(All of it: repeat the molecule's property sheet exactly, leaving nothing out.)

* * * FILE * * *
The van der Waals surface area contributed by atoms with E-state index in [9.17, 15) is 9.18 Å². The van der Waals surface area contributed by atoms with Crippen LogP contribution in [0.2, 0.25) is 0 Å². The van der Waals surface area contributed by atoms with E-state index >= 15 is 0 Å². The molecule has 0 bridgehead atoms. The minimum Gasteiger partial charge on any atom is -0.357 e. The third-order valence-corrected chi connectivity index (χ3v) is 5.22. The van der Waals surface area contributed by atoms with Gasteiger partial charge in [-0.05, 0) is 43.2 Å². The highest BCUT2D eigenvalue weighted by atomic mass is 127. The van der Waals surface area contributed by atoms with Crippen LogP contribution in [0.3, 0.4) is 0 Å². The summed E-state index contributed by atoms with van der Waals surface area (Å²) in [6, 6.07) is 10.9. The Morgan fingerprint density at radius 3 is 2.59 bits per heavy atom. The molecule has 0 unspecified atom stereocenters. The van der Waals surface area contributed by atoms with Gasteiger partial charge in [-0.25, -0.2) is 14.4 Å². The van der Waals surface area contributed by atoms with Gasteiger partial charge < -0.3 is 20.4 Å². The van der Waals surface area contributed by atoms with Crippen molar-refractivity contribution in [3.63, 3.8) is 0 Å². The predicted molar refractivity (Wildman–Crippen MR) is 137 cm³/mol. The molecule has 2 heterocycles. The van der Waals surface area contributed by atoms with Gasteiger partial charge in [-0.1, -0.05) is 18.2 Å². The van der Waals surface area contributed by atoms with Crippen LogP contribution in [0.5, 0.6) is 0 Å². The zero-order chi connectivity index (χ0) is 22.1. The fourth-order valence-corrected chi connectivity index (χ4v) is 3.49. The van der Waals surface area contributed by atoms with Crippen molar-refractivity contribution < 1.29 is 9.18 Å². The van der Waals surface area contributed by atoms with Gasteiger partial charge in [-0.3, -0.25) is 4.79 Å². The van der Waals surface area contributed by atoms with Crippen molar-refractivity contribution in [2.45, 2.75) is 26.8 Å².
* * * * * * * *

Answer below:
The van der Waals surface area contributed by atoms with E-state index in [9.17, 15) is 9.18 Å². The van der Waals surface area contributed by atoms with Crippen LogP contribution in [0.2, 0.25) is 0 Å². The van der Waals surface area contributed by atoms with E-state index >= 15 is 0 Å². The molecule has 0 bridgehead atoms. The minimum Gasteiger partial charge on any atom is -0.357 e. The third-order valence-corrected chi connectivity index (χ3v) is 5.22. The van der Waals surface area contributed by atoms with Gasteiger partial charge in [-0.05, 0) is 43.2 Å². The highest BCUT2D eigenvalue weighted by atomic mass is 127. The van der Waals surface area contributed by atoms with Crippen LogP contribution in [0.3, 0.4) is 0 Å². The summed E-state index contributed by atoms with van der Waals surface area (Å²) in [6, 6.07) is 10.9. The Morgan fingerprint density at radius 3 is 2.59 bits per heavy atom. The molecule has 0 unspecified atom stereocenters. The van der Waals surface area contributed by atoms with Gasteiger partial charge in [-0.25, -0.2) is 14.4 Å². The van der Waals surface area contributed by atoms with Gasteiger partial charge < -0.3 is 20.4 Å². The van der Waals surface area contributed by atoms with Crippen molar-refractivity contribution in [3.63, 3.8) is 0 Å². The predicted molar refractivity (Wildman–Crippen MR) is 137 cm³/mol. The molecule has 2 heterocycles. The van der Waals surface area contributed by atoms with Gasteiger partial charge in [-0.1, -0.05) is 18.2 Å². The van der Waals surface area contributed by atoms with Crippen LogP contribution in [0.5, 0.6) is 0 Å². The zero-order chi connectivity index (χ0) is 22.1. The fourth-order valence-corrected chi connectivity index (χ4v) is 3.49. The van der Waals surface area contributed by atoms with Crippen molar-refractivity contribution < 1.29 is 9.18 Å². The van der Waals surface area contributed by atoms with Gasteiger partial charge in [-0.3, -0.25) is 4.79 Å². The van der Waals surface area contributed by atoms with Crippen molar-refractivity contribution in [2.45, 2.75) is 26.8 Å².